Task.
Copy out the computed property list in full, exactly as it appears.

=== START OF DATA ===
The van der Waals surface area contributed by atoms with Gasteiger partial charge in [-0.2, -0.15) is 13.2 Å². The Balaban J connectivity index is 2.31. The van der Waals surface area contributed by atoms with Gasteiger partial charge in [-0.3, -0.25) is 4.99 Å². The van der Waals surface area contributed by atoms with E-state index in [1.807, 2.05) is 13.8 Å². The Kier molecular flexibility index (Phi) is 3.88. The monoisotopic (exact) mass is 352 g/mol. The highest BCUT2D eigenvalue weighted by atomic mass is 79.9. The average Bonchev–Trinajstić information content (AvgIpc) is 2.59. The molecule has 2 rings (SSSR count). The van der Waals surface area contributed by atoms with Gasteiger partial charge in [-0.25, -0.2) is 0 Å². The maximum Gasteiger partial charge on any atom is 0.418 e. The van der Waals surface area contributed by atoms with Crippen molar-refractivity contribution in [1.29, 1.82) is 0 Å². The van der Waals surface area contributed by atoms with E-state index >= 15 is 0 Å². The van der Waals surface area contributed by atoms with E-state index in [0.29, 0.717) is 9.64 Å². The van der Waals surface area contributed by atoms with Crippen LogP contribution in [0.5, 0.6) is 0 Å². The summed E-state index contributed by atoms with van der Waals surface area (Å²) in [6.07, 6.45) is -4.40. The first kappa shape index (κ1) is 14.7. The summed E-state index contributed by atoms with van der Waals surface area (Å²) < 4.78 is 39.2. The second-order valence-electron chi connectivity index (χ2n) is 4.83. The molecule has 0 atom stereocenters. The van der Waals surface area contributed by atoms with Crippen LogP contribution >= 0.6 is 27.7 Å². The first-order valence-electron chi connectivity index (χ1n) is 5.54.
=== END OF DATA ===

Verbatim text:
The van der Waals surface area contributed by atoms with Gasteiger partial charge in [-0.2, -0.15) is 13.2 Å². The Balaban J connectivity index is 2.31. The van der Waals surface area contributed by atoms with Gasteiger partial charge in [-0.3, -0.25) is 4.99 Å². The van der Waals surface area contributed by atoms with E-state index in [1.807, 2.05) is 13.8 Å². The Kier molecular flexibility index (Phi) is 3.88. The monoisotopic (exact) mass is 352 g/mol. The highest BCUT2D eigenvalue weighted by atomic mass is 79.9. The average Bonchev–Trinajstić information content (AvgIpc) is 2.59. The molecule has 2 rings (SSSR count). The van der Waals surface area contributed by atoms with Gasteiger partial charge in [-0.25, -0.2) is 0 Å². The maximum Gasteiger partial charge on any atom is 0.418 e. The van der Waals surface area contributed by atoms with Crippen molar-refractivity contribution in [1.29, 1.82) is 0 Å². The van der Waals surface area contributed by atoms with E-state index >= 15 is 0 Å². The van der Waals surface area contributed by atoms with E-state index in [0.29, 0.717) is 9.64 Å². The van der Waals surface area contributed by atoms with Crippen LogP contribution in [0.5, 0.6) is 0 Å². The summed E-state index contributed by atoms with van der Waals surface area (Å²) in [6.07, 6.45) is -4.40. The first kappa shape index (κ1) is 14.7. The summed E-state index contributed by atoms with van der Waals surface area (Å²) < 4.78 is 39.2. The second-order valence-electron chi connectivity index (χ2n) is 4.83. The molecule has 0 atom stereocenters. The van der Waals surface area contributed by atoms with Crippen LogP contribution >= 0.6 is 27.7 Å². The first-order valence-electron chi connectivity index (χ1n) is 5.54.